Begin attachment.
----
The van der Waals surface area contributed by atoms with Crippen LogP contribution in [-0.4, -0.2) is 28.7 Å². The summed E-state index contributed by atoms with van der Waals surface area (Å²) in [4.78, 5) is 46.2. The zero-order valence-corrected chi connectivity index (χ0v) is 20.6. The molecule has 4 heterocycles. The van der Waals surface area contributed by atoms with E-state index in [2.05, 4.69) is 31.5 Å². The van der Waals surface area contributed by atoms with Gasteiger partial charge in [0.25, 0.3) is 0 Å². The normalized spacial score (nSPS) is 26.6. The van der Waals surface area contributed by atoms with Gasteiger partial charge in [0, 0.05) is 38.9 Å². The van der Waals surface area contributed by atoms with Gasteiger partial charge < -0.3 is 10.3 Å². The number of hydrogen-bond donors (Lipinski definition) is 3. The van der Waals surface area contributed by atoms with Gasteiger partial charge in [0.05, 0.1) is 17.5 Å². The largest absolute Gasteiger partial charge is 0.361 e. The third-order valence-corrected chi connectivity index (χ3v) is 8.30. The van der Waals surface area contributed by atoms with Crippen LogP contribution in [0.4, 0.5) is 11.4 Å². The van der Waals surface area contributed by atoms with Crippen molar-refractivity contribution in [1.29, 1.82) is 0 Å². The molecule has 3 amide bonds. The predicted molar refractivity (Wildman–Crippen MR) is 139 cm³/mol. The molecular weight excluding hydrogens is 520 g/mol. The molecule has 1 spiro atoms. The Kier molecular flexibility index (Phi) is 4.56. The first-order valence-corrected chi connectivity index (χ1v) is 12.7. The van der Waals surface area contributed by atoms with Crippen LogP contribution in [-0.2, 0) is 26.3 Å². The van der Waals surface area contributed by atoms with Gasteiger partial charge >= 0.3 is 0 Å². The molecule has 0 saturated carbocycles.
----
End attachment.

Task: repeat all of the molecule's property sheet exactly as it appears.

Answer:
The van der Waals surface area contributed by atoms with Crippen LogP contribution in [-0.4, -0.2) is 28.7 Å². The summed E-state index contributed by atoms with van der Waals surface area (Å²) in [4.78, 5) is 46.2. The zero-order valence-corrected chi connectivity index (χ0v) is 20.6. The molecule has 4 heterocycles. The van der Waals surface area contributed by atoms with E-state index in [2.05, 4.69) is 31.5 Å². The van der Waals surface area contributed by atoms with Gasteiger partial charge in [0.25, 0.3) is 0 Å². The normalized spacial score (nSPS) is 26.6. The van der Waals surface area contributed by atoms with Gasteiger partial charge in [0, 0.05) is 38.9 Å². The van der Waals surface area contributed by atoms with Gasteiger partial charge < -0.3 is 10.3 Å². The number of hydrogen-bond donors (Lipinski definition) is 3. The van der Waals surface area contributed by atoms with Gasteiger partial charge in [0.05, 0.1) is 17.5 Å². The largest absolute Gasteiger partial charge is 0.361 e. The third-order valence-corrected chi connectivity index (χ3v) is 8.30. The van der Waals surface area contributed by atoms with Crippen LogP contribution in [0.4, 0.5) is 11.4 Å². The van der Waals surface area contributed by atoms with Crippen molar-refractivity contribution in [1.29, 1.82) is 0 Å². The molecule has 3 amide bonds. The predicted molar refractivity (Wildman–Crippen MR) is 139 cm³/mol. The molecular weight excluding hydrogens is 520 g/mol. The molecule has 1 spiro atoms. The Kier molecular flexibility index (Phi) is 4.56. The first-order valence-corrected chi connectivity index (χ1v) is 12.7. The van der Waals surface area contributed by atoms with Crippen LogP contribution in [-0.2, 0) is 26.3 Å². The van der Waals surface area contributed by atoms with Gasteiger partial charge >= 0.3 is 0 Å². The molecule has 0 saturated carbocycles.